Availability of data and materials

The datasets used and/or analyzed during the current study are available from the corresponding author on reasonable request.

Abbreviations

HIIT:

High intensity interval training

NWO:

Normal weight obesity

BMI:

Body mass index

AS:

Arterial stiffness

HR:

Heart rate

BP:

Blood pressure

SBP:

Systolic blood pressure

DBP:

Diastolic blood pressure

AVI:

Arterial velocity pulse index

API:

Arterial pressure volume index

CVD:

Cardiovascular disease

BF%:

Body fat percentage

VAT:

Visceral adipose tissue

TC:

Total cholesterol

TG:

Triglyceride

LDL:

Low-density lipoprotein-cholesterol

HDL:

High-density lipoprotein-cholesterol

CAVI:

Cardio Ankle Vascular Index

baPWV:

Brachialankle Pulse Wave Velocity

IMT:

Intima-media thickness

aAI:

Aortic Augmentation Index

MICT:

Moderate-intensity continuous training

BFM:

Body fat mass

LBFM:

BFM of left arm

SMM:

Skeletal muscle mass

BMC:

Bone mineral content

FFM:

Fat free mass

LFFM:

FFM of left arm

TBW:

Total body water

LTBW:

Total body water of left arm

LMC:

Measured circumference of left arm

BCM:

Body cell mas

TRLs:

Triglyceride-rich lipoproteins

RCT:

Randomized controlled trial

References

  1. Oliveros E, Somers VK, Sochor O, Goel K, Lopez-Jimenez F. The concept of normal weight obesity. Prog Cardiovasc Dis. 2014;56:426–33.

    PubMed  Google Scholar 

  2. Maitiniyazi G, Chen Y, Qiu YY, Xie ZX, He JY, Xia SF. Characteristics of body composition and lifestyle in Chinese University students with normal-weight obesity: a cross-sectional study. Diabetes Metab Syndr Obes. 2021;14:3427–36.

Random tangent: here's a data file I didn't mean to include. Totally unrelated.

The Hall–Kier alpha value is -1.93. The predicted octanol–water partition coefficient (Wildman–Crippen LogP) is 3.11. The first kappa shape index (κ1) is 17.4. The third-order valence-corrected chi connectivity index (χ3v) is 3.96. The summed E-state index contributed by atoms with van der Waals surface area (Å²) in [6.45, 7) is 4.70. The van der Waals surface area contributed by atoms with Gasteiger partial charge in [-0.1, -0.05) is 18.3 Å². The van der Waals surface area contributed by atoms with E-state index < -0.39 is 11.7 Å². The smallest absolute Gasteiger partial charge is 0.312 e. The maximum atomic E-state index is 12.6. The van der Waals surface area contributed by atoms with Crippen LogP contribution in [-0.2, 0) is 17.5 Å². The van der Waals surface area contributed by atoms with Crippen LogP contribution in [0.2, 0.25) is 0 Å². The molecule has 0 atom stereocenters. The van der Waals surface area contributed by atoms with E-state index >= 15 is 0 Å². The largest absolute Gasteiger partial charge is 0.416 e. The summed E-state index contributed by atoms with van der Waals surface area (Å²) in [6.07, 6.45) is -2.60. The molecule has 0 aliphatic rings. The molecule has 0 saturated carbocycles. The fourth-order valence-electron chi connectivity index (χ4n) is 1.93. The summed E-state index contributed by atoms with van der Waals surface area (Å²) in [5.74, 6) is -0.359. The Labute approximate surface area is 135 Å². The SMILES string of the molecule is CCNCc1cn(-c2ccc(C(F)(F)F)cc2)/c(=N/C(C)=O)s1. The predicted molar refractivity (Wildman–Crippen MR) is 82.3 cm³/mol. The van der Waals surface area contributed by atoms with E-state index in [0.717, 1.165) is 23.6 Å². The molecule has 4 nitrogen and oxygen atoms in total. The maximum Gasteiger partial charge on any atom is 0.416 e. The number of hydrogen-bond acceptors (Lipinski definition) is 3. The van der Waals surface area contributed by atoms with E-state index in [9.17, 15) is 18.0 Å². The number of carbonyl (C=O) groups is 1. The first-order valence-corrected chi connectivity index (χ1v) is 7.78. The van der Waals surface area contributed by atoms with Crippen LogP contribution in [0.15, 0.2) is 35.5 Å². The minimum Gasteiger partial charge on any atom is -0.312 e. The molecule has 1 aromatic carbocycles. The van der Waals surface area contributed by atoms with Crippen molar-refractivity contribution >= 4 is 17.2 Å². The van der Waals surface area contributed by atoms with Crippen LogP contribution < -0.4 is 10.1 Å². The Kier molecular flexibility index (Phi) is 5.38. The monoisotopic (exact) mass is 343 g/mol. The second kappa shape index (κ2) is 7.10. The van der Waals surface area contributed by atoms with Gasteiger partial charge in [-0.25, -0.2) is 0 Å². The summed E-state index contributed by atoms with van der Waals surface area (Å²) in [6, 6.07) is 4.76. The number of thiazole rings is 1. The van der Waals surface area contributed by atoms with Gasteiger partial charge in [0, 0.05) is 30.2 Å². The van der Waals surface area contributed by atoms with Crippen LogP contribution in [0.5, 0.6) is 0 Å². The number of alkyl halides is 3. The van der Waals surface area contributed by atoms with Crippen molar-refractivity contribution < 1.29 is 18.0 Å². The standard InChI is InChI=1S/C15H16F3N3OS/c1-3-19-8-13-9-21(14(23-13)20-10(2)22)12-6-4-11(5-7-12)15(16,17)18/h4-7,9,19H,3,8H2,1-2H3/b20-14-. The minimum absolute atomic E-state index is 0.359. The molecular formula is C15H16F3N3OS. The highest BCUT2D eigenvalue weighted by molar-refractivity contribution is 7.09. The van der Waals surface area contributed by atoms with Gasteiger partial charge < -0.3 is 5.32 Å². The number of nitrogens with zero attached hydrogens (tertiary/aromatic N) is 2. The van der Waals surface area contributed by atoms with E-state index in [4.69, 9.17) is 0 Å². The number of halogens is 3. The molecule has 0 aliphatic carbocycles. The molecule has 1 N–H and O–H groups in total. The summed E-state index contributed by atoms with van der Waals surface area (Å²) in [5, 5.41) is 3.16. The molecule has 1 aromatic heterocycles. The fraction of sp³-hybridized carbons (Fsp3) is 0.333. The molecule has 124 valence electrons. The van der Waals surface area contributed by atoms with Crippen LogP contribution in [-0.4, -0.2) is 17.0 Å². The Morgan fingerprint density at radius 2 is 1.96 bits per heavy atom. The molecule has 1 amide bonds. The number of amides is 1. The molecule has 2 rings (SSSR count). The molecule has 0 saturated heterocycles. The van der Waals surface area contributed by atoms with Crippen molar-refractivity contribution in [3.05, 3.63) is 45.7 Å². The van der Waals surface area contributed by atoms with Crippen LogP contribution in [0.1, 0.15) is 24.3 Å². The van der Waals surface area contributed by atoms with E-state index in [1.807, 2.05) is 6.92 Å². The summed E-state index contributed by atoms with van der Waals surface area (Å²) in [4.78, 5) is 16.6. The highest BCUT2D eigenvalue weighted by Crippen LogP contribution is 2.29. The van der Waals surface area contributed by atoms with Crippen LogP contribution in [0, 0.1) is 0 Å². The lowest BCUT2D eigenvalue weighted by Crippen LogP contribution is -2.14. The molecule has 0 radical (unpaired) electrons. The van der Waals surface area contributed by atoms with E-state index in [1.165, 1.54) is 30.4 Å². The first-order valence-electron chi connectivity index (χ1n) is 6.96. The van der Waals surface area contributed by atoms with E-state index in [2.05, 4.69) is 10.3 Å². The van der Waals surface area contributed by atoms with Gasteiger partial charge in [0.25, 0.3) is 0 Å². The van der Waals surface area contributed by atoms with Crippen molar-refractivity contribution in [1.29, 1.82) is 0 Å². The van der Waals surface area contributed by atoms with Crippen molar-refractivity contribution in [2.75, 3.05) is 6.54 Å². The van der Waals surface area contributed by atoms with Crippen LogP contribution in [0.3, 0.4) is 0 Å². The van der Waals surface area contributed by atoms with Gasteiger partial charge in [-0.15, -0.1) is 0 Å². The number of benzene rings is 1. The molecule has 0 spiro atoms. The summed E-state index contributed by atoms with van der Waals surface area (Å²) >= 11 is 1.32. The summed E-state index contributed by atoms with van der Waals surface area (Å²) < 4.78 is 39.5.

PubMed  PubMed Central  Google Scholar 

  3. Radwan H, Hasan HA, Ismat H, Hakim H, Khalid H, Al-Fityani L, Mohammed R, Ayman A. Body mass index perception, body image dissatisfaction and their relations with weight-related behaviors among university students. Int J Environ Res Public Health. 2019. https://doi.org/10.3390/ijerph16091541.

    Article  PubMed  PubMed Central  Google Scholar 

  4. Pop LM, Iorga M, Sipos LR, Iurcov R. Gender differences in healthy lifestyle, body consciousness, and the use of social networks among medical students. Medicina (Kaunas). 2021. https://doi.org/10.3390/medicina57070648.

    Article  Google Scholar 

  5. Juarascio A, Forman E, Timko CA, Butryn M, Goodwin C. The development and validation of the food craving acceptance and action questionnaire (FAAQ). Eat Behav. 2011;12:182–7.

    PubMed  Google Scholar 

  6. Zhang M, Schumann M, Huang T, Tormakangas T, Cheng S. Normal weight obesity and physical fitness in Chinese university students: an overlooked association. BMC Public Health. 2018;18:1334.

    PubMed  PubMed Central  Google Scholar 

  7. Tian Q, Wang H, Kaudimba KK, Guo S, Zhang H, Gao S, Wang R, Luan X, Lee JKW, Chen P, et al. Characteristics of physical fitness and cardiometabolic risk in Chinese university students with normal-weight obesity: a cross-sectional study. Diabetes Metab Syndr Obes. 2020;13:4157–67.

    PubMed  PubMed Central  Google Scholar 

  8. Yusuf S, Hawken S, Ounpuu S, Bautista L, Franzosi MG, Commerford P, Lang CC, Rumboldt Z, Onen CL, Lisheng L, et al. Obesity and the risk of myocardial infarction in 27,000 participants from 52 countries: a case-control study. Lancet. 2005;366:1640–9.